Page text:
Saturday, April 16, 2011

Crazy Book Tours Book Review: The King's Daughter

King's Daughter, The
Author: Christie Dickason
Title: The King's Daughter
Publisher: Harper Collins
Publish Date: Aug 20, 2009
Buy: Amazon
Review Copy Provided By: Crazy Book Tours
Book Blurb: Superb historical novel of the Jacobean court, in which Princess Elizabeth strives to avoid becoming her father's pawn in the royal marriage market The court of James I is a volatile place, with factions led by warring cousins Robert Cecil and Francis Bacon. Europe is seething with conflict between Protestants and Catholics. James sees himself as a grand peacemaker -- and what better way to make his mark than to use his children in marriage negotiations? Into this court come Henry, Prince of Wales, and his sister Elizabeth. Their louche father is so distrusted that soon they are far more popular than he is: an impossibly dangerous position. Then Elizabeth is introduced to Frederick of Bohemia, Elector Palatine. He's shy but they understand one another. She decides he will be her husband -- but her parents change their minds. Brutally denied Henry's support, how can Elizabeth forge her own future? At once a love story, a tale of international politics and a tremendous evocation of England at a time of great change, this is a landmark novel to thrill all lovers of fine historical fiction.

Review: I wanted to like this book a lot more than I actually did. I was gung ho for a book about a royal that wasn't a Tudor.  Elizabeth's story seems to be dragged out. There were times when I had to look up information about her so I had an idea of how old she was.

The first part is the slowest dealing with Elizabeth's unknowing part in the Gunpowder Plot to assissinate her father. Christie doesn't spare her readers from the gruesome outcome. Elizabeth witnsses the execution of Fawkes and his conspiritors. They were hung, drawn and quartered.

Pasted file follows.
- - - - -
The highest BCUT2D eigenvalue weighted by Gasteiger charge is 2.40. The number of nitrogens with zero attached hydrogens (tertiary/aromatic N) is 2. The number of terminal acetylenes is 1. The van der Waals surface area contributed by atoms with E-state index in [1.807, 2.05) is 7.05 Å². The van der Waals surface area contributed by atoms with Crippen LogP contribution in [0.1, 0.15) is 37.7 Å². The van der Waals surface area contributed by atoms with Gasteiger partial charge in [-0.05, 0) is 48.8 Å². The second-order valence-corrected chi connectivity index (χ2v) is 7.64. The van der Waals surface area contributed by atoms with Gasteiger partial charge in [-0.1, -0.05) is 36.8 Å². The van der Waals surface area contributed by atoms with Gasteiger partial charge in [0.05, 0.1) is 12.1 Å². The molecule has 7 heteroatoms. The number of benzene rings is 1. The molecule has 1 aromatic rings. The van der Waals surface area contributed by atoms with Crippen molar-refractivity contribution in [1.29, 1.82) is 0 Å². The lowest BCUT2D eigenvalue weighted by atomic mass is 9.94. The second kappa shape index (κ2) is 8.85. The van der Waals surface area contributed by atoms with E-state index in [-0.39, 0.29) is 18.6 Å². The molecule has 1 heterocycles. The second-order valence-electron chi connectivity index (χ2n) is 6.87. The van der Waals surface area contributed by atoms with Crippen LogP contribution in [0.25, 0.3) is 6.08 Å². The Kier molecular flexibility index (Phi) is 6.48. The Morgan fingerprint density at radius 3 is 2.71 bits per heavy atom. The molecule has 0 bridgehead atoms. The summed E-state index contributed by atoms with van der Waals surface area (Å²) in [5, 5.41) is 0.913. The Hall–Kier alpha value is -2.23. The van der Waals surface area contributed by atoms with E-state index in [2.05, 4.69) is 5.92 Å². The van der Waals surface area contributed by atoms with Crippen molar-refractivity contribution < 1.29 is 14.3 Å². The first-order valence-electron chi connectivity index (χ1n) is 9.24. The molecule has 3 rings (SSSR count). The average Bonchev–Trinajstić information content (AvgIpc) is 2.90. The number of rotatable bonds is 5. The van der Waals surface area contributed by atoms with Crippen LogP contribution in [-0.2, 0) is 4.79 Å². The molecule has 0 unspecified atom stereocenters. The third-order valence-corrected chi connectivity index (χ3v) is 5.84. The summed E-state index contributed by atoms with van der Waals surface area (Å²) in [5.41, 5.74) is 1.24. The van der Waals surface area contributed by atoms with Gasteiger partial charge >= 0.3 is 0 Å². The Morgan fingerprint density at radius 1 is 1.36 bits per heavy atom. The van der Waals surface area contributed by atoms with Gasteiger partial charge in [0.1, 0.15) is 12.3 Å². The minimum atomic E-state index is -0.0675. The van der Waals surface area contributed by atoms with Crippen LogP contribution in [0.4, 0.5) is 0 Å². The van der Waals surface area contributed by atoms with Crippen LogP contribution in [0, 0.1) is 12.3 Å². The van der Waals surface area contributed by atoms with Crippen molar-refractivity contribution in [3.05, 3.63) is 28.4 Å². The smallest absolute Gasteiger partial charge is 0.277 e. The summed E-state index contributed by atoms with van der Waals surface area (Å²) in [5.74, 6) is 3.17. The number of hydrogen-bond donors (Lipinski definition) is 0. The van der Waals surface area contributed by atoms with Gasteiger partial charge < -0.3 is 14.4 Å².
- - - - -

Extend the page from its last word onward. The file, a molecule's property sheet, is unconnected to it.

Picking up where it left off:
This was definitely an age were punishments were gruesome.

But the book isn't bad. It really paints a good portrait of what James I was like and the relationship between Elizabeth and her brother Henry and her younger brother Charles. I often found Baby Charles was portrayed a bit unfairly. He seemed to be a spoiled brat, yet all accounts of him that I found said he emulated his older brother Henry.

I appreciated the historical accuracy, but the fictional characters Christie added didn't enhance the story. In fact, they detracted from an otherwise interesting story. I would have liked to know more about Elizabeth than the battle between her and her father over marriage. The slave girl, Tallie, didn't even seem necessary as a character, since she didn't make an appearance until Elizabeth was presented in London. There were some scenes that just didn't seem plausible for a princess to be doing, particularly when they snuck out to a brothel so that Elizabeth could learn about lovemaking, via a peephole in a wall.

Elizabeth wasn't very interesting. I found myself more interested in the intrigues of the court. Her father's preference for men. The religious beliefs of her brother, who had his men pay a tithe when they swore. All were more interesting than Elizabeth and her desire to choose her husband. It is because of the rest of the family that I finished this book. Had Christie not brought those characters to life, I probably would have abandoned this book.

Rating: 3 flowers


Rex Robot Reviews said...

I thought this one looked good- great review :)

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